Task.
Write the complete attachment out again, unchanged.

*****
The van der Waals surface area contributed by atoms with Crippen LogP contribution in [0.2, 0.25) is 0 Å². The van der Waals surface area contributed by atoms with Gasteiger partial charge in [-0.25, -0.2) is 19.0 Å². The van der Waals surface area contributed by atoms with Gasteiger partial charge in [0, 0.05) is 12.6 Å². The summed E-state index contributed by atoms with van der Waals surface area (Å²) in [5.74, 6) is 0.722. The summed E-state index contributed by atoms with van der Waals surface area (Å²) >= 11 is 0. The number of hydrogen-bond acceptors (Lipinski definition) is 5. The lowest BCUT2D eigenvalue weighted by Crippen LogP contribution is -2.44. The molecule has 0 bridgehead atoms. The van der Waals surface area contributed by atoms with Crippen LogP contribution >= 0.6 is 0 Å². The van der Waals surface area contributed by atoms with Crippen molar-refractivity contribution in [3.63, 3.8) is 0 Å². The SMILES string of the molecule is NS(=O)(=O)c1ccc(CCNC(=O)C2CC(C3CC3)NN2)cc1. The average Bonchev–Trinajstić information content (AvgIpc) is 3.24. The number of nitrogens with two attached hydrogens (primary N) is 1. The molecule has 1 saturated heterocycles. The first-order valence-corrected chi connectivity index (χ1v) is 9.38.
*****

The van der Waals surface area contributed by atoms with Crippen LogP contribution in [0.2, 0.25) is 0 Å². The van der Waals surface area contributed by atoms with Gasteiger partial charge in [-0.25, -0.2) is 19.0 Å². The van der Waals surface area contributed by atoms with Gasteiger partial charge in [0, 0.05) is 12.6 Å². The summed E-state index contributed by atoms with van der Waals surface area (Å²) in [5.74, 6) is 0.722. The summed E-state index contributed by atoms with van der Waals surface area (Å²) >= 11 is 0. The number of hydrogen-bond acceptors (Lipinski definition) is 5. The lowest BCUT2D eigenvalue weighted by Crippen LogP contribution is -2.44. The molecule has 0 bridgehead atoms. The van der Waals surface area contributed by atoms with Crippen LogP contribution >= 0.6 is 0 Å². The van der Waals surface area contributed by atoms with Crippen molar-refractivity contribution in [3.63, 3.8) is 0 Å². The SMILES string of the molecule is NS(=O)(=O)c1ccc(CCNC(=O)C2CC(C3CC3)NN2)cc1. The average Bonchev–Trinajstić information content (AvgIpc) is 3.24. The number of nitrogens with two attached hydrogens (primary N) is 1. The molecule has 1 saturated heterocycles. The first-order valence-corrected chi connectivity index (χ1v) is 9.38.